Making sense of indicators in security
Making sense of indicators in security
2017 was an eventful year in many ways, and that certainly holds as true of information security. Ransomware has advanced and, while the attacks thus far have been relatively limited in scope, it is widely accepted that sophisticated attackers are capable of taking out infrastructure across the globe, weaponising known vulnerabilities such as EternalBlue and crippling businesses for months. Victims of 2017's attacks struggled to quickly respond to or remediate these intrusions to limit damage to their organisations, but also to ensure the continued effectiveness of SOCs struggling with high volumes of security alerts and limited knowledge about attackers' infrastructure. Predictably, this trend has continued into 2018 and organisations continue to be bogged down in reactive forensics work and often overlook the value of crucial information. This leads to organisations missing some of the most critical insights their alerts and indicators can provide to shift to a proactive posture.

A critical part of arming against increasingly aggressive threat actors is to develop competencies around producing internal threat intelligence in a strategic way during investigations. Doing this requires in-depth analysis of threat data, including indicators of compromise and of attack, to gain deeper knowledge about the types of threats attempting to penetrate an organisation. Indicators are made up of both threat data and threat intelligence, and investigators use these types of information to identify malicious actors and their activities. While threat data includes single pieces of isolated information with no context applied, threat intelligence is the contextualisation of that information. Analysis is done on the threat data to determine if it is important to the security needs of a specific organisation.

Knowing your Indicators of Compromise (IOCs) from your Indicators of Attack (IOAs)
Several data elements can make up an Indicator of Compromise which is typically observed after an initial attack or compromise. IOCs often fall into one of four categories:

-        Command and control (C2) domains observed in traffic flows or DNS requests.
-        C2 IP addresses. 
-        File attributes, such as filenames, file languages and vulnerable file types that raise red flags.
-        File hashes known or suspected to correspond to malware.

IOCs can originate from several sources, including commercial feeds, blogs, reports and whitepapers. Although IOCs do provide significant value, they have their limitations. IOCs must be a known artifact, and not always timely. IOCs may not detect malware in volatile memory or malware-free intrusions and threats from 0-days. This is where Indicators of attack (IOAs) become incredibly important, as they overcome these limitations.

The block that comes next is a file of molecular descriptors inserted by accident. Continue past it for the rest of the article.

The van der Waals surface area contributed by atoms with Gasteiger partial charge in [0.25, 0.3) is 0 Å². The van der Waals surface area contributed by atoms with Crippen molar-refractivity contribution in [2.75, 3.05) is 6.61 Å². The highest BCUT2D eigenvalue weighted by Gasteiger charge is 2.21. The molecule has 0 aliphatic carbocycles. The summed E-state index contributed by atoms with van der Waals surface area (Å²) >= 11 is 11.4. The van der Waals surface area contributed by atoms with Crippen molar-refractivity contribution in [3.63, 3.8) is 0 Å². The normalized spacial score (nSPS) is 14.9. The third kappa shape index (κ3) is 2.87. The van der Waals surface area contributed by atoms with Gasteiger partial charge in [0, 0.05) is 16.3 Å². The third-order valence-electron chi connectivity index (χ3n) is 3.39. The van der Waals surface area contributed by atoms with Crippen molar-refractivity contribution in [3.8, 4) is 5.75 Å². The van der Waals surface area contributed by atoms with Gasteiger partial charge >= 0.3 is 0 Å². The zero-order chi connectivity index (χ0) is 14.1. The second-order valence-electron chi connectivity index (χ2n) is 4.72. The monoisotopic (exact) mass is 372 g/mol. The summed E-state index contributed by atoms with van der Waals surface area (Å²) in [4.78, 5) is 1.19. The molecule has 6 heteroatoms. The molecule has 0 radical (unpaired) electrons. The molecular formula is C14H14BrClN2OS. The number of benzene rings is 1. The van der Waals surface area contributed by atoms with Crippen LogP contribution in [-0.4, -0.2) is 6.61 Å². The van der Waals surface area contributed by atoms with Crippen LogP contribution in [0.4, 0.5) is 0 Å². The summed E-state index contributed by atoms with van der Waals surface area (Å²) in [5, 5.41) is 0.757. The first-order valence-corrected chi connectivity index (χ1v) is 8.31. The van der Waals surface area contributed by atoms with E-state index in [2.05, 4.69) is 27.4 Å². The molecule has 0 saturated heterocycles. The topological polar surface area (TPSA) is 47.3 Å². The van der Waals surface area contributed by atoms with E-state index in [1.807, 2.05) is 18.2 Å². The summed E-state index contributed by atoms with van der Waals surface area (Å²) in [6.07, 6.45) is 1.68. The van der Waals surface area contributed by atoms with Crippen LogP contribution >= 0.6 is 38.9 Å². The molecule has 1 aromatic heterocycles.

IOAs are events that may reveal an active attack before IOCs become visible. These indicators focus on detecting the intent of a particular attacker or threat group. IOAs are comprised of three broad classifications:

-        Unknown attributes such as a zero-day, or malware that is in memory.
-        IOAs derived from IOC analysis that enables threat hunting on specific domains or other attributes.
-        Contextual information about whether an attack is valid, where it is coming from or how severe it may be.

IOAs can originate from internal data sources, including network/perimeter security rule logs, AV logs, endpoint security logs, and DNS resolver logs. 

Human analysis is where the real value of IOC and IOA data is realised. Properly processing an IOC, and converting that data into threat intelligence that identifies malicious behaviour, requires a roadmap of steps to take:

1.     Search host and network environment for indicators
2.     Investigate compromised systems
3.     Conduct further analysis
4.     Examine other indicators
5.     Rinse and repeat

IOA analysis enables early detection, faster response times, the ability to predict lateral movements and more accurate network rules for defensive security, ultimately reducing dwell time. When analysing IOAs, investigators are looking for red flags and performing analysis on them to find suspicious behaviour, early attack stages, signs the environment is being profiled and open services being prodded. Analysts can find this data by evaluating some of the following:
User, application, database and security application activity.
Vulnerability information pertinent to internal systems and external-facing services.
Server/host activity.

Making the most of indicators
In the context of an investigation, we can note IOCs as historical, and known bad, and IOAs as proactive, only considered “bad” based on the context of the environment and additional data. IOCs are typically pulled from actual compromises and used to reactively identify malicious behaviour and pivot on historical context to improve future security. Because IOAs provide investigators with insights into an attacker's behaviours, persistence and stealth mechanisms in real time, they can help stop threat actors in their tracks.

A key objective of building competencies in leveraging indicators is to then automate much of the analysis so that it can lead to intelligent, high-confidence alerts that signal the security team to take action. When we understand the difference between IOCs, which are mainly seen after the fact, and IOAs, which are more proactive, we can begin to realise what the indicators are, how they can help us and how to use them across our environments.

Contributed by Tim Helming, Director of Product Management at DomainTools

*Note: The views expressed in this blog are those of the author and do not necessarily reflect the views of SC Media UK or Haymarket Media.
Tim Helming, Director of Product Management at DomainTools